Any previously non-approved grapevine rootstocks and varieties/clones that originate from any country other than the U.S. and that are produced by a non-approved nursery must be authorized by the CFIA prior to importation, even if the material originates from within a country or certification program for which other material has previously been approved by the CFIA. The new rootstocks and varieties/clones/nurseries may receive provisional approval only for the first two full years. During this period, importations of new grapevine rootstocks and varieties/clones will be sampled by the CFIA for laboratory testing (serology and molecular) and inoculation onto herbaceous and woody indicator plants to ensure they are free from quarantine pests. If testing does not reveal any concern, provisional status will be removed after two years and restrictions on movement or propagation will be removed.
Vitis spp. propagative material from any non-approved sources may only be imported into Canada under Section 43 of the Plant Protection Regulations for the purpose of being used for scientific research, or for educational, processing, industrial or exhibition purposes, on a case-by-case evaluation basis. Importations under Section 43 require a Permit to Import.
Regulated grapevines for propagation may be subject to other import requirements that are not specific to grapevines and that are contained in other CFIA policy documents. For example, grapevines for propagation are regulated as a host for light brown apple moth under D-07-03: "Plant Protection (Phytosanitary) Import Requirements to Prevent the Entry of Epiphyas postvittana".
Contact your local CFIA office for more information regarding other phytosanitary requirements for the importation of grapevines.
Grape seeds are admissible from all sources without additional conditions, provided that a Phytosanitary Certificate from the exporting country's NPPO accompanies the shipment.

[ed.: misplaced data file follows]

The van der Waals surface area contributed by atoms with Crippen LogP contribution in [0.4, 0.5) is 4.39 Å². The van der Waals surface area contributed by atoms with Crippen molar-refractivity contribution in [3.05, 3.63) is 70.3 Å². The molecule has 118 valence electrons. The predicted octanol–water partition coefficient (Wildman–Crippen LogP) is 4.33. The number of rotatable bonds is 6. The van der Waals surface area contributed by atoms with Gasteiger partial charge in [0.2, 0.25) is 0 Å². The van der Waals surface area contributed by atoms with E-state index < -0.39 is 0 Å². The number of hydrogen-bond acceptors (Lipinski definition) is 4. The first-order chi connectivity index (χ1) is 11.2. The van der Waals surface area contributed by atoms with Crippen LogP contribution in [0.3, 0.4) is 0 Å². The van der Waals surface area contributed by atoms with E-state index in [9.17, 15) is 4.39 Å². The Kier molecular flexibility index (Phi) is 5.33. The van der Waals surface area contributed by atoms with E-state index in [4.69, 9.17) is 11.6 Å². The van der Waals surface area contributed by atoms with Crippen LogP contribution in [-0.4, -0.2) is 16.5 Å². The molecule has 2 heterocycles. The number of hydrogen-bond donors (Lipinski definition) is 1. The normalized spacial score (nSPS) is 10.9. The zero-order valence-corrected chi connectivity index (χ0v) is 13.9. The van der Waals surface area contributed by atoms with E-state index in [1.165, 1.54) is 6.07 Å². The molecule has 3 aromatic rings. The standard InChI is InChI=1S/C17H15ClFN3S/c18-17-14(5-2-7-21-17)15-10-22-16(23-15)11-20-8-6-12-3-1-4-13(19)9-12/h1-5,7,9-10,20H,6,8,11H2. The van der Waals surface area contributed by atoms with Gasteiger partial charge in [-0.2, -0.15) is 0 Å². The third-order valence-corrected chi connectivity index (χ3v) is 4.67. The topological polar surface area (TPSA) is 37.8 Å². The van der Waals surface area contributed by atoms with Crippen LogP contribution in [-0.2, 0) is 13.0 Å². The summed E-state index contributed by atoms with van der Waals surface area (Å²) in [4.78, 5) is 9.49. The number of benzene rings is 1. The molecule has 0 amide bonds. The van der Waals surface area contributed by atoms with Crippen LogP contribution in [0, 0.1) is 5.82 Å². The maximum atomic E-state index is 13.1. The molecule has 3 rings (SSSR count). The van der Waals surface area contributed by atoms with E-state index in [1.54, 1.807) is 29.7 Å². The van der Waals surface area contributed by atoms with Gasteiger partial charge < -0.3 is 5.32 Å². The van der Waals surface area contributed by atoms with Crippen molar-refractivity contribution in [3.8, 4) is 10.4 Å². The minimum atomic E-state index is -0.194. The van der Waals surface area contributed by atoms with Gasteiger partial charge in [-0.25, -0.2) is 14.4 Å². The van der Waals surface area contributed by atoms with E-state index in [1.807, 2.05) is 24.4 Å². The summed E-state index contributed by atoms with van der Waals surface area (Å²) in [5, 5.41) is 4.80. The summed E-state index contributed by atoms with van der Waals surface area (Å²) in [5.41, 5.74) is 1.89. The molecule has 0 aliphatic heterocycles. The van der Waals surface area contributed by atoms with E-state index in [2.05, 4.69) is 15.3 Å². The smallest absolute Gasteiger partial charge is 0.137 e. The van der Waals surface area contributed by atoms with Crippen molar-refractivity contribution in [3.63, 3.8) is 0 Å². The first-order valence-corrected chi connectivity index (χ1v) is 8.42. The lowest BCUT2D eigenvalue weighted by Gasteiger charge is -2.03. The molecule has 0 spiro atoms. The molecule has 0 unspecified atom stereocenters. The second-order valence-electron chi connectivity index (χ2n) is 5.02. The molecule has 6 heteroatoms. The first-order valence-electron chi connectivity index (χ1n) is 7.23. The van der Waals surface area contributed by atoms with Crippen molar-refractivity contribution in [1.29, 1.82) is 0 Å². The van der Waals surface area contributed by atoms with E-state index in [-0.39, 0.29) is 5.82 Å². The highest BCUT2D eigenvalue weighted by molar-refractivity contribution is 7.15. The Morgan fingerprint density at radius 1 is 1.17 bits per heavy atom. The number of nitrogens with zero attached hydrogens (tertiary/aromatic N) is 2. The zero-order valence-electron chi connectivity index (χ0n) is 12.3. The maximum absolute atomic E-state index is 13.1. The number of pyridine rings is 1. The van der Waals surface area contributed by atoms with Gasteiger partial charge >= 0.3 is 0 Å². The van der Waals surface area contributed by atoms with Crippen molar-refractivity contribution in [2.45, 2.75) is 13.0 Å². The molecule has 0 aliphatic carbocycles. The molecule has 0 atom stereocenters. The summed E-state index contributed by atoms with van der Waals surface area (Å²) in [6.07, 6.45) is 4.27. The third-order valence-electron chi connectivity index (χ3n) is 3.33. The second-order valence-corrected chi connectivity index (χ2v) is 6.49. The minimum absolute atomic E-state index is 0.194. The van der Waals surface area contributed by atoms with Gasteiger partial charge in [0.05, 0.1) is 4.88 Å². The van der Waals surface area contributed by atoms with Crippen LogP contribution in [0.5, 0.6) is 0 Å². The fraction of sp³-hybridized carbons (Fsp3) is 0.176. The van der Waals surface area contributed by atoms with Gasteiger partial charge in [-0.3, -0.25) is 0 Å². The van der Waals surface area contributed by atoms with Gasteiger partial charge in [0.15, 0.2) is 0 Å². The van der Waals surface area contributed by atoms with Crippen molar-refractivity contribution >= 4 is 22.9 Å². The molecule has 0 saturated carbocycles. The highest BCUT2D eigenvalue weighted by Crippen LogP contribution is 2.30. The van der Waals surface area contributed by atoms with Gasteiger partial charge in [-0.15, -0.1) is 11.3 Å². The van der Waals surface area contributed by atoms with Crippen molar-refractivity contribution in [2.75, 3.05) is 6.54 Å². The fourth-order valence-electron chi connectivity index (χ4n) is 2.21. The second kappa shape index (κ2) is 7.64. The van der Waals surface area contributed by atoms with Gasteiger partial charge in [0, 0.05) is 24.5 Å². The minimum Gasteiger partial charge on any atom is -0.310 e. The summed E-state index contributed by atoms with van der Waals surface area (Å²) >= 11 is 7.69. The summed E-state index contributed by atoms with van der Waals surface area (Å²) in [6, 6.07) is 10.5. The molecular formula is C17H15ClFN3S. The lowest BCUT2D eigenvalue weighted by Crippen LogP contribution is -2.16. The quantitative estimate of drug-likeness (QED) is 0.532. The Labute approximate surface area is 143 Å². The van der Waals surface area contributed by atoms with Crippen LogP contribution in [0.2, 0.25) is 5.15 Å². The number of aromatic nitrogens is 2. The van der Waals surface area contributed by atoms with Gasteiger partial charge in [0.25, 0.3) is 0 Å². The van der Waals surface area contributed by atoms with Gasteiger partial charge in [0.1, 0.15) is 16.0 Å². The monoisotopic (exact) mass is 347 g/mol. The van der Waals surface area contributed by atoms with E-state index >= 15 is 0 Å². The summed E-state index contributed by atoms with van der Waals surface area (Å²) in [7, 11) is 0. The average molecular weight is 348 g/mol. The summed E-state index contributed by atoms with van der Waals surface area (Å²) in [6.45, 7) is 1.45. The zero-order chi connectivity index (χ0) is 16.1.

Dried grapevines, not intended for propagation, are not subject to the requirements of this directive; they are regulated under D-95-09: "Importation of Dried Plant Material".
Vitis spp. propagative material (excluding seeds) originating from, or propagated within, Flavescence dorée (FD) Control Areas* of France, or any other infested area of a country where the disease occurs.
* An area of France in which Flavescence dorée disease has been identified and which is under specific restrictions for control under regulation "Arrêté ministériel du 9 juillet 2003", defining the area and conditions of restriction and movement for the area.
Vitis spp. propagative material (excluding seeds) from non-approved sources and material that has not been tested.
All Vitis spp. material in the consignment must be free of quarantine and regulated non-quarantine pests of Canada (Section 1.3, Appendix 3). All Vitis spp. material that originates from any country, other than the U.S. must be free from soil, sand and related plant debris.
2.2.1 Permit to Import
A Permit to Import issued by the CFIA is required to import grapevines for propagation into Canada.
2.2.2 Phytosanitary Certificate
The NPPO of the exporting country must issue a Phytosanitary Certificate for Vitis spp. consignments with the following additional declaration:
"The Vitis spp. material originated from a source approved by the CFIA."
The NPPO of the exporting country must ensure that the hot water treatment described in Part A of Appendix 4 has been applied against diseases caused by the phytoplasma organisms listed in Appendix 3 (if they are present in the exporting country).
In certain cases the Permit to Import may specifically authorize treatment against phytoplasma organisms to be performed in Canada at treatment facilities approved by the CFIA in accordance with the conditions on the Permit to Import.
The NPPO of the exporting country will document the treatment on the Phytosanitary Certificate issued for the consignment.
22.214.171.124 Grapevines Originating from the United States and Destined to British Columbia
For grapevines originating from the U.S. and destined to B.C., the NPPO of the U.S. must ensure that one of the treatments described in sections A and B of Appendix 4 (the treatments are numbered from 1 to 7) have been applied to control phylloxera and virus vectoring nematodes that are not known to occur in B.C.
126.96.36.199 Grapevines Originating from the United States and Destined to Other Parts of Canada
Approved grapevine material originating from U.S. is not subject to the treatment requirements outlined in this directive when the material is not destined to B.C.
2.2.4 Other requirements
For grapevine nursery stock in association with soil, please refer to D-95-26, Phytosanitary requirements for soil and related matter, alone or in association with plants.
Nursery stock with roots must have been grown in soil in which the potato wart disease, Synchytrium endobioticum (Schilb.) Perc., has not been recorded and in which, based on official soil surveys or other precautionary practices, the potato cyst nematodes (Globodera rostochiensis Woll. and Globodera pallida Stone), and soybean cyst nematode (Heterodera glycines Ichinoke) are known not to occur.